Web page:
Let us say for example that a statistics professor is required to give a departmental final exam to his students. All students taking statistics must take this final exam as a matter of policy. Our professor is concerned that the material he teaches and tests on his other exams may not adequately prepare students for the department-wide final exam. To test this, he uses regression analysis to see how well his test scores relate to the final scores. The figure below represents a multiple regression analysis of whether two tests can predict the value of scores on a final exam.

**Regression coefficients** are numbers that represent the change in *Y* for each unit change in *X*, taking the effects of all the other *X*s into account. These are also known as **partial regression coefficients**. In simple regression, this is the slope of the line. In multiple regression, there is an analogous coefficient for every value of *X*.

**Multiple R** is the strength of the relationship between the cluster of predictor variables (the overall model) with

*Y*. Its magnitude is interpreted in a similar way to

*r*.

**is the coefficient of determination for the overall model. It basically tells how closely the regression line describes the real data points. If**

*R*^{2}*R*

^{2}is 1.0, then the line describes the data perfectly. Any downward departure from 1.0 indicates that the equation does an imperfect job of describing the actual data. Because it measures the “fit” of the line to the actual data,

*R*

^{2}is often referred to as a

**goodness of fit**measure. In our hypothetical example, our professor can rest easy knowing that most of the variance in final exam scores can be explained by how well students did on his Test 1 and Test 2. He can reasonably infer from this that the material he is covering is indeed preparing students.

Another way to think of this is to consider the regression equation as a mathematical **model** of reality. The purpose of any model, such as a model airplane, is to mimic the essential characteristics of something but with less complexity than the thing being modeled. In social research, we use statistical models to approximate how a social phenomenon works. Regression statistics help us evaluate how good of a job our model does at approximating reality. If *R*^{2} is equal to one, then it perfectly describes the phenomenon (at least in our sample data). Because human behavior is so complex, we rarely achieve that level of descriptive and predictive power.

The regression results also provide what is known as an Overall F Test, or simply an **ANOVA table**. The ANOVA test evaluates the statistical significance of the overall model, not the individual predictors. We interpret the probability of this ANOVA as we did previously. Since the significance is less than .05 and .01, we can conclude that at least one of the predictor variables is significantly related to the final test score. The relevant null and alternative hypotheses can be stated as follows:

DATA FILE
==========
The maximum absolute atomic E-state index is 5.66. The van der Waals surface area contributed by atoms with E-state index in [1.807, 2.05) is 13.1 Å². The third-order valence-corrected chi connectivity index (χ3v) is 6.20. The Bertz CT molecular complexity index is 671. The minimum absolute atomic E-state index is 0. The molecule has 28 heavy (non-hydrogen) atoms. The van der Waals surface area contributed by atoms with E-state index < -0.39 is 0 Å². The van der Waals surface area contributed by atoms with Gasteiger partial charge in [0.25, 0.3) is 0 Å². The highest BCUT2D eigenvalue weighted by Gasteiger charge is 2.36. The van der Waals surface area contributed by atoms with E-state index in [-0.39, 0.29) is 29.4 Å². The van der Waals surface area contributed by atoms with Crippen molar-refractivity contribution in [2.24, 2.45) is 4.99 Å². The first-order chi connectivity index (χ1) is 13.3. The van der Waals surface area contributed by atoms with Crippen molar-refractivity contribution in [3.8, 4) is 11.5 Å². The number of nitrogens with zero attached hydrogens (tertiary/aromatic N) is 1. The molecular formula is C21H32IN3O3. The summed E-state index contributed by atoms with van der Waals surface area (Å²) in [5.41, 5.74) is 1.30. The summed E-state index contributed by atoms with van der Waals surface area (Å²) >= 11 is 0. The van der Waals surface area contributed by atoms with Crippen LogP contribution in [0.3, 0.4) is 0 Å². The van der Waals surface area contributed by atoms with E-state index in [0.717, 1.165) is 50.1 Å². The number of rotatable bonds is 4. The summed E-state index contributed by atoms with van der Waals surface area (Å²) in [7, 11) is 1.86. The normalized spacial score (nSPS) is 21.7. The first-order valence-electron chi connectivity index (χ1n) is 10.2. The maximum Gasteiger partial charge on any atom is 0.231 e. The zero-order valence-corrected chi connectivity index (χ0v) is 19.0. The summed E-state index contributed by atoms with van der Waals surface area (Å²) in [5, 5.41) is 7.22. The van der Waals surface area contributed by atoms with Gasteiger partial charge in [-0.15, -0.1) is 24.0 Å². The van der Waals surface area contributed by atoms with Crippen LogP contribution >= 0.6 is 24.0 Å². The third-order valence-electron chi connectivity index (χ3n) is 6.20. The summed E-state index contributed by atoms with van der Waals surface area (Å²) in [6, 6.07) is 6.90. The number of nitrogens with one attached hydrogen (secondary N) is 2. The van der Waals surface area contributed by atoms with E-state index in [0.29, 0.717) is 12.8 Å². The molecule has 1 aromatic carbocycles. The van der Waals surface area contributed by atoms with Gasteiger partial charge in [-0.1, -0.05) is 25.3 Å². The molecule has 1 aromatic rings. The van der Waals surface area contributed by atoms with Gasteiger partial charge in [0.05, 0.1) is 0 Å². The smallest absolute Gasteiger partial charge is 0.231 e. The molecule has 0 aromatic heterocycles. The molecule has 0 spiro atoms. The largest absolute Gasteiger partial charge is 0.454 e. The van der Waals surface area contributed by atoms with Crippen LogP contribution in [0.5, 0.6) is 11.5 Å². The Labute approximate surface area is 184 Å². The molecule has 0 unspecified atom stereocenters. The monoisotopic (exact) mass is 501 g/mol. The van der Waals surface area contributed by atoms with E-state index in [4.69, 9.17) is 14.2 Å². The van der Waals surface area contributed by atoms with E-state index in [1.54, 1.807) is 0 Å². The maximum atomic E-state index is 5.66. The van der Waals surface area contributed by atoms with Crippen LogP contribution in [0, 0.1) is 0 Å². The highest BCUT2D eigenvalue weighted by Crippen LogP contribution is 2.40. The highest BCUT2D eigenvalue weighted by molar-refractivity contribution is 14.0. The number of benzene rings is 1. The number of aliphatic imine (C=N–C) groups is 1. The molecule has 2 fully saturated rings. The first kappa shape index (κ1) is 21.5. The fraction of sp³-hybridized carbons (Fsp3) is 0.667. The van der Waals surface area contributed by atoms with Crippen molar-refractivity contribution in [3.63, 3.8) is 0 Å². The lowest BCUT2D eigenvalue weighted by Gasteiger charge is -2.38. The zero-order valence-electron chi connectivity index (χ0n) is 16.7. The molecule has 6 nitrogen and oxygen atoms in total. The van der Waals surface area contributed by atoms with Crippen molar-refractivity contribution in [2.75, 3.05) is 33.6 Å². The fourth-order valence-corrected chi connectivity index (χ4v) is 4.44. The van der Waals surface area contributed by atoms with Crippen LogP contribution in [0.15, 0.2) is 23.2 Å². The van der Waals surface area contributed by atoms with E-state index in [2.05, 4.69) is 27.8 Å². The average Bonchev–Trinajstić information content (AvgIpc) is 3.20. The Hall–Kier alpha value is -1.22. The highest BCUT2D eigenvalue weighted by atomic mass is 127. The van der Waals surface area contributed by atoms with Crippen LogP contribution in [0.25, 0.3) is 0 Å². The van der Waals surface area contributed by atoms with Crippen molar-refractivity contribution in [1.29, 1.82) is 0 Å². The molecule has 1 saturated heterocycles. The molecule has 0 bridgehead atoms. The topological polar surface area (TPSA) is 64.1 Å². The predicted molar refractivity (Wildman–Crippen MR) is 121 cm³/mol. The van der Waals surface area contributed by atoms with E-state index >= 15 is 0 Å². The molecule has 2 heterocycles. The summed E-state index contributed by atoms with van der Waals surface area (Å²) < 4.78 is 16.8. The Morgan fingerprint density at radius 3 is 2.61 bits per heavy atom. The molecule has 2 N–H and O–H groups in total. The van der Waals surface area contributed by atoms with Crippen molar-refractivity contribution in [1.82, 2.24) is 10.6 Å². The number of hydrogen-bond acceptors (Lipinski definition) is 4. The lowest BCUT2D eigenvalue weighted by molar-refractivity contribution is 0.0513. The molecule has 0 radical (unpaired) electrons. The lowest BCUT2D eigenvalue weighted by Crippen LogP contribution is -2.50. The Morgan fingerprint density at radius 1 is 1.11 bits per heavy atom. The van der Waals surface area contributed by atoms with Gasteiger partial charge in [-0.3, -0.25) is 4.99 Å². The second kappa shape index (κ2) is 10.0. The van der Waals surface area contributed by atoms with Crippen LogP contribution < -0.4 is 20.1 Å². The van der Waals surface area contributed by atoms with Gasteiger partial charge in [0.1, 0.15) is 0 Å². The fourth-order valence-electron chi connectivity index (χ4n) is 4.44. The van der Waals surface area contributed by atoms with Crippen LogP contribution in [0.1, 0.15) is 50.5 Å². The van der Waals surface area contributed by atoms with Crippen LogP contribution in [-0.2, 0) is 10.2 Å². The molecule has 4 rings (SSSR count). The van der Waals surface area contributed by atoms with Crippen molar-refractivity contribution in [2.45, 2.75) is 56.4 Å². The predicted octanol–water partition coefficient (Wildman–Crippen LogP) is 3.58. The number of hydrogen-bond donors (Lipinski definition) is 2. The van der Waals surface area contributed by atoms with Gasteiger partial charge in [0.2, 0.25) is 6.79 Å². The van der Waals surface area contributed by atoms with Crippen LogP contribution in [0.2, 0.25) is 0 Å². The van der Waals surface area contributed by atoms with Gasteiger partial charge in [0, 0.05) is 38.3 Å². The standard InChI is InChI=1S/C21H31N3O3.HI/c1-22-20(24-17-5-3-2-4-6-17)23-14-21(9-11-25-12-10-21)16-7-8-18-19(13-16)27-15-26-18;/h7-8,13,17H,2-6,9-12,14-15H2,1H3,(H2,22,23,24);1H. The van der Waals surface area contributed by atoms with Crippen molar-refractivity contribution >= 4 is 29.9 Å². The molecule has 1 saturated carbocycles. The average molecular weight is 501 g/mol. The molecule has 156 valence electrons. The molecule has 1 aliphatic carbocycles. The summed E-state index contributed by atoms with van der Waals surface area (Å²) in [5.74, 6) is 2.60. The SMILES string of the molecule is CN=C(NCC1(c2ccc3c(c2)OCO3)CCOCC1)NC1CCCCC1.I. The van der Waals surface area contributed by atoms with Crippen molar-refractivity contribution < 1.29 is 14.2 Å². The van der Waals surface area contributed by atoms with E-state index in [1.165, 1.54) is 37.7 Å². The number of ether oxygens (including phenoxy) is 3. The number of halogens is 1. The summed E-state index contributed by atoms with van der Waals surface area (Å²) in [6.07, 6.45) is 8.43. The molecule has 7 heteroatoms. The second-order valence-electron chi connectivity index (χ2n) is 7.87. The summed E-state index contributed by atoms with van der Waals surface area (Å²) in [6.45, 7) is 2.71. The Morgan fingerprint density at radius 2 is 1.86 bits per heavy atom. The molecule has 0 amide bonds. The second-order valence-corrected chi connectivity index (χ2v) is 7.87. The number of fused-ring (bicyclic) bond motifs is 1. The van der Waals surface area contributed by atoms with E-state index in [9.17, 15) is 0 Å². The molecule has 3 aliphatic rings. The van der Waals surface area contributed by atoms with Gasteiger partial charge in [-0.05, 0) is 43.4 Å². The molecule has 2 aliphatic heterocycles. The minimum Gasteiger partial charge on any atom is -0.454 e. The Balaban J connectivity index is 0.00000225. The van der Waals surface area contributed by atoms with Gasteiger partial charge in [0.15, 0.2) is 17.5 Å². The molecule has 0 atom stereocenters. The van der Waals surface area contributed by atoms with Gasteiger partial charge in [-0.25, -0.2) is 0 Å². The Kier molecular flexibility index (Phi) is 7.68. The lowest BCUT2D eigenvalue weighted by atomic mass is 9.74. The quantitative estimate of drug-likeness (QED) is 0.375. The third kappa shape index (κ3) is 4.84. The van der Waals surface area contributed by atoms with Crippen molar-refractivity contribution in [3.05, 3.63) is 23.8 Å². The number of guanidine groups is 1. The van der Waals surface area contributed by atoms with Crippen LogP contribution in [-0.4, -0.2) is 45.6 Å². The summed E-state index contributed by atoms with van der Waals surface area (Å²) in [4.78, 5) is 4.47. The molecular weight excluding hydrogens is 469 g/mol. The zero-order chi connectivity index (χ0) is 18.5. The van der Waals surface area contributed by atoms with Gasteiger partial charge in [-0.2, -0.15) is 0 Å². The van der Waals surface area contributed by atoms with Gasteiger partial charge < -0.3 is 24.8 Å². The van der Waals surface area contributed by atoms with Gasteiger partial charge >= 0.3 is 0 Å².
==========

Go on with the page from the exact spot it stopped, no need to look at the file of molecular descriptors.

H_{0}: There is no statistically significant relationship between the dependent variable *Y* and the set of independent variables (*X*s).

H_{1}: There is a linear relationship between the dependent variable *Y* and at least one of the independent variables (*X*s).

The ANOVA test evaluates the overall model. To examine the significance of particular independent variables, we use the associated t-test. A t-test is reported for each predictor variable. The test evaluates the hypothesis that there is a linear relationship between X and Y when holding all the other predictor variables constant. Another way to look at it is that the t-test evaluates whether adding a predictor adds any predictive power to a model that already has the other variables in place.

Let us say you develop a regression model that has a person’s weight measured in pounds as a predictor variable. You accidentally add the person’s weight measured in kilograms to the model. With weight measured in pounds already in the model, t would not be significant because it contains the exact same information that is already in the model, so adding weight in kilograms adds nothing to the predictive power of the model. For an individual value of t to be significant, the relevant variable must make a unique contribution to the predictive power of the regression equation.

Examine the diagram below. Its purpose is to illustrate how two predictor variables (*X*_{1} and *X*_{2}) share variance (covary) with a dependent variable *Y*. Note that both predictors share some variance in common with both each other and Y, and that some of the variance of each predictor is only shared with Y and not the other predictor. The variance shared only between *X*_{1 }and *Y* is what the t-test for *X*_{1} evaluates. Likewise, the t-test for *X*_{2} evaluates the unique contribution of *X*_{2} in predicting *Y.*

The multiple regression equation is identical to the equation we used with simple regression other than the fact that we add an additional term for each predictor variable:

In the above equation, the symbol is the predicted value of Y, and a is the intercept or constant. The coefficient b1 is the regression coefficient for predictor variable X1, b2 is the regression coefficient for predictor variable X2, and b3 is the predictor variable for X3. To predict a value for a particular set of X values, simply plug them into the formula along with the appropriate values for the intercept a and the regression coefficients b for each X.

Last Modified: 02/14/2019